Japan was open to compensating Korean forced laborers despite a comprehensive 1965 deal in which Korea signed away claims in return for a one-off compensation package, it has emerged.
When the Korea-Japan Normalization Treaty was signed settling all compensation claims over atrocities by the Japanese during World War II, the two governments also prepared a document guaranteeing the pursuit of individual victims' rights.
The internal Japanese document written in the months leading up to the signing of the 1965 agreement stipulates that "compensation claims raised by a state take on the form of an entire nation having suffered abuses of rights through violations committed against its citizens, and are grievances raised by one country against another in the arena of international law. As a result, they do not negate the rights of individuals to raise compensation claims according to the laws of the other country." Two other documents containing similar words were also found.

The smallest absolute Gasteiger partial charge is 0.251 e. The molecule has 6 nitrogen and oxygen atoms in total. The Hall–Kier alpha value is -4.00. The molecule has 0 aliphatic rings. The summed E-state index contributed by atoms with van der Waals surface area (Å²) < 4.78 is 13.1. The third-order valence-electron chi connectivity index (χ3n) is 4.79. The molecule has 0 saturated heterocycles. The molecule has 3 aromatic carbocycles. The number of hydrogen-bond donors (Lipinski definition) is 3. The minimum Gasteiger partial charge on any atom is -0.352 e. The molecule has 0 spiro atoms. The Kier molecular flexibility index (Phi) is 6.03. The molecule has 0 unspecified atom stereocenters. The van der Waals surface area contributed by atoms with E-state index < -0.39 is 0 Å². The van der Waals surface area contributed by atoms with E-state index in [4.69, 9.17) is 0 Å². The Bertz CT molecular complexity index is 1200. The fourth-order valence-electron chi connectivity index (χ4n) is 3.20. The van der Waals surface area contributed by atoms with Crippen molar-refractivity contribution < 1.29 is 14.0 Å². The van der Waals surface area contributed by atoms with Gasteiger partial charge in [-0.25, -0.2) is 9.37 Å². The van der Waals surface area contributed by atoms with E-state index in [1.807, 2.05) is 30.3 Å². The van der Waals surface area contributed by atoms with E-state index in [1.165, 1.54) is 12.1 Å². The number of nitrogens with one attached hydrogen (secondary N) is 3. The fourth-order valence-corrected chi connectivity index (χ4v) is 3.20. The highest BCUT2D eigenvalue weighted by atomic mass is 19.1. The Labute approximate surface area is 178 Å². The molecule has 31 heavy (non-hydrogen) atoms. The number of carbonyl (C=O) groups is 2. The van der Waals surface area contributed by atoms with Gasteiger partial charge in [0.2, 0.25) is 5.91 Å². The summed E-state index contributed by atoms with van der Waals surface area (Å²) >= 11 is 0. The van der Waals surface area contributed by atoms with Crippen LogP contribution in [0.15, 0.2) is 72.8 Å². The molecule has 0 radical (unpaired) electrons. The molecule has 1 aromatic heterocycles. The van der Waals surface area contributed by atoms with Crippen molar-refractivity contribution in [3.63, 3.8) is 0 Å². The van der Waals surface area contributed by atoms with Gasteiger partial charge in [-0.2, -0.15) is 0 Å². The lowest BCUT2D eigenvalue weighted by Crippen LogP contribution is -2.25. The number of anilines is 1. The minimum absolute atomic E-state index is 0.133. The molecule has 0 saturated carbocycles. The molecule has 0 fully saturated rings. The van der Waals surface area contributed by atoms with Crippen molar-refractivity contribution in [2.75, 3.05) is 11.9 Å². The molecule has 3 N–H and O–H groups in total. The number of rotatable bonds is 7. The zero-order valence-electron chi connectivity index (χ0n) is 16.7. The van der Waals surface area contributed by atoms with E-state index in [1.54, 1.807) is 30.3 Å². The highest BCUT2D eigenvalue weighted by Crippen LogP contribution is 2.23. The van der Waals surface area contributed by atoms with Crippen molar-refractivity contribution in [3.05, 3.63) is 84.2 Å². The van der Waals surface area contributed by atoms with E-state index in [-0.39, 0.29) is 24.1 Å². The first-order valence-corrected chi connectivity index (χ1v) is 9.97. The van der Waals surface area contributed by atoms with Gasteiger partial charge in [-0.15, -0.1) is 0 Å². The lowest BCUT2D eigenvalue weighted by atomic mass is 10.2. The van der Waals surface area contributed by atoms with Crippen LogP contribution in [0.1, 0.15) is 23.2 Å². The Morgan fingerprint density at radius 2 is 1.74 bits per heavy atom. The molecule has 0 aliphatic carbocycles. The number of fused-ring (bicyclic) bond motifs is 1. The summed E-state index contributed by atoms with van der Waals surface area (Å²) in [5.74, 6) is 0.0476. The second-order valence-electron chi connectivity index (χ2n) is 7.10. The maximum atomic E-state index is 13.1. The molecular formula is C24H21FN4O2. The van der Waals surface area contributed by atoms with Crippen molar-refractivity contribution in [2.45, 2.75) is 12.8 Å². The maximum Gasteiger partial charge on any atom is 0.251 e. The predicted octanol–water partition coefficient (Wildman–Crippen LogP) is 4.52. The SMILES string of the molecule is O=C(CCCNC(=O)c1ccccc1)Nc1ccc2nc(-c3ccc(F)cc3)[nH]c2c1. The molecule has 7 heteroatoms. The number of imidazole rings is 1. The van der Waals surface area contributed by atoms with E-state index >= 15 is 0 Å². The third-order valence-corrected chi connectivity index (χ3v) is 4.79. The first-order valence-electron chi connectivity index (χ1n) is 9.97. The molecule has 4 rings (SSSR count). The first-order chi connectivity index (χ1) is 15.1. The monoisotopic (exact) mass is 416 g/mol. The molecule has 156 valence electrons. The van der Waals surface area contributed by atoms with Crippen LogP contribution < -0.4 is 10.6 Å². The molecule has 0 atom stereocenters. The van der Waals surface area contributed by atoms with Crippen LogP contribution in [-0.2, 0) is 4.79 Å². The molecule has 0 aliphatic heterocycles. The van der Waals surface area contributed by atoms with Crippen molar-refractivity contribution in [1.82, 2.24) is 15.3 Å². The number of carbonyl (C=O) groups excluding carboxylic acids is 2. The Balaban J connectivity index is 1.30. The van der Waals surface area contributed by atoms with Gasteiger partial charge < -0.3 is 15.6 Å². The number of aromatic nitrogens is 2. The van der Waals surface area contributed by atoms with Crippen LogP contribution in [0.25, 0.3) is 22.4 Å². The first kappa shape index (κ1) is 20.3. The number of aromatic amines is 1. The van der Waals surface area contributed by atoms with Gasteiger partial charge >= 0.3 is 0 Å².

These documents contradict the Japanese claim that by sealing the 1965 treaty, Korea signed away individual rights to compensation as well.
They are part of a wider number of documents unveiled in 2008 after a freedom-of-information lawsuit and were submitted to a Japanese court in a compensation suit filed against a Japanese company by 23 Koreans who were forced into labor by the Japanese war machine during World War II.
However, the Nagoya High Court turned down the appeal last week saying while it acknowledges that the plaintiffs were forced into hard labor, "there is no longer any obligation for compensation since individual claims have all been settled according to the 1965 treaty."
"These documents will not change the Japanese government's stance or influence court decisions," said Choi Bong-tae, a lawyer representing Korean victims. "But they will serve as valuable resources in demanding the Japanese government and businesses make voluntary compensation."